Although I treat this method as a last resort, if I’m organised, shaking the bees takes less time than finding a queen ever does; and the bees don’t seem to be upset by the procedure.

    1. David Post author

      Hi Dave

      I always make the box that stays on the original site significantly weaker – perhaps two frames of brood including ample eggs/young larvae. If the queen ends up here it takes some time to build up sufficiently for swarming. Of course, she probably ends up in the moved box which is depleted of flying bees. You do need to keep an eye on this box to ensure that the QC’s are torn down.

      I’ve just done one of these ‘elusive queen splits’ … I couldn’t find her anywhere. However, both boxes ended up with QC’s and my interpretation was that they’d swarmed the day before, lost or despatched the (clipped) Q and returned to the hive. I then split the box having not found the non-existent queen.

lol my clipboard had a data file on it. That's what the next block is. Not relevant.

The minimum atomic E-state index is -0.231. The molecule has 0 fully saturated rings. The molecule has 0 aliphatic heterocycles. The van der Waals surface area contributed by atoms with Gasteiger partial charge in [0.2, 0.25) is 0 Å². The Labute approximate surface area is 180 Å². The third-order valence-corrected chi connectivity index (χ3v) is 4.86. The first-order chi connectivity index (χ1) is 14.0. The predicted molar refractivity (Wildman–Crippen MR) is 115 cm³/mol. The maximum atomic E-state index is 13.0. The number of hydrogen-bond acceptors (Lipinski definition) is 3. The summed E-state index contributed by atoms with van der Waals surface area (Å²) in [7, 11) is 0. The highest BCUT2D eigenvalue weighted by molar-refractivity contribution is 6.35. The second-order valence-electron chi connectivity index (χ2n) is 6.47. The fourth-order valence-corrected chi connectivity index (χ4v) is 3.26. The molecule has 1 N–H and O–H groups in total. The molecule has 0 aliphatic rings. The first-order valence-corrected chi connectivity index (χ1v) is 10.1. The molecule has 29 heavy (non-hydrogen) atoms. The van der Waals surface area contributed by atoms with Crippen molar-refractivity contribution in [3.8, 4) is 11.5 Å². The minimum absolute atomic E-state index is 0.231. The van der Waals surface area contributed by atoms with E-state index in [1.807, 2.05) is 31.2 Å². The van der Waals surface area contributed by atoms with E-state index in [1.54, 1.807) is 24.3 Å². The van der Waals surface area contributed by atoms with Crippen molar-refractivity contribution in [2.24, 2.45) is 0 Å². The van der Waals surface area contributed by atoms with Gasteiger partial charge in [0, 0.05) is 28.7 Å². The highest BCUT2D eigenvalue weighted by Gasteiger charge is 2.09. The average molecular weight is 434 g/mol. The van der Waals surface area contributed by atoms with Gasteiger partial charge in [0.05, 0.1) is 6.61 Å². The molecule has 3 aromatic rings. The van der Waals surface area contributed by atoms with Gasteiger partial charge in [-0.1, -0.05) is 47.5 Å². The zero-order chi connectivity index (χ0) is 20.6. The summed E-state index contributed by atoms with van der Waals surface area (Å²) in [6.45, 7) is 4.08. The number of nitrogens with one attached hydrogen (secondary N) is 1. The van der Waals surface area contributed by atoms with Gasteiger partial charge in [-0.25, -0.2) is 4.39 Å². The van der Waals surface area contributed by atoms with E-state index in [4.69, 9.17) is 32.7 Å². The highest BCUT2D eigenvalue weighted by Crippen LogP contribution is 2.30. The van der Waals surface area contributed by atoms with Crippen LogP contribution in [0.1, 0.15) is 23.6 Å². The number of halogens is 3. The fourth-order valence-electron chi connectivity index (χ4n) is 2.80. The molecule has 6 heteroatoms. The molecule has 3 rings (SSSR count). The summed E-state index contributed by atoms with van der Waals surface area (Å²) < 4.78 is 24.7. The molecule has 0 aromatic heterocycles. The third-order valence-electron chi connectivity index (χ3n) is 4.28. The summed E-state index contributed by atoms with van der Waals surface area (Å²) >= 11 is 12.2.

Shaking through a box is certainly one way to make sure the Q is in a known location. Whilst tolerated, it does tend to result in quite a bit of disruption to the colony … it’s something I tend to save as a method of last resort. I do it when doing a “disease inspection” and have used it combined with miticide treatment as a very effective way of minimising Varroa and DWV levels very rapidly.


  10. John Townson

    Thanks Dave. Im having way more fun with my bees this season as Im doing more splits and queen manipulation thanks in part to your postings!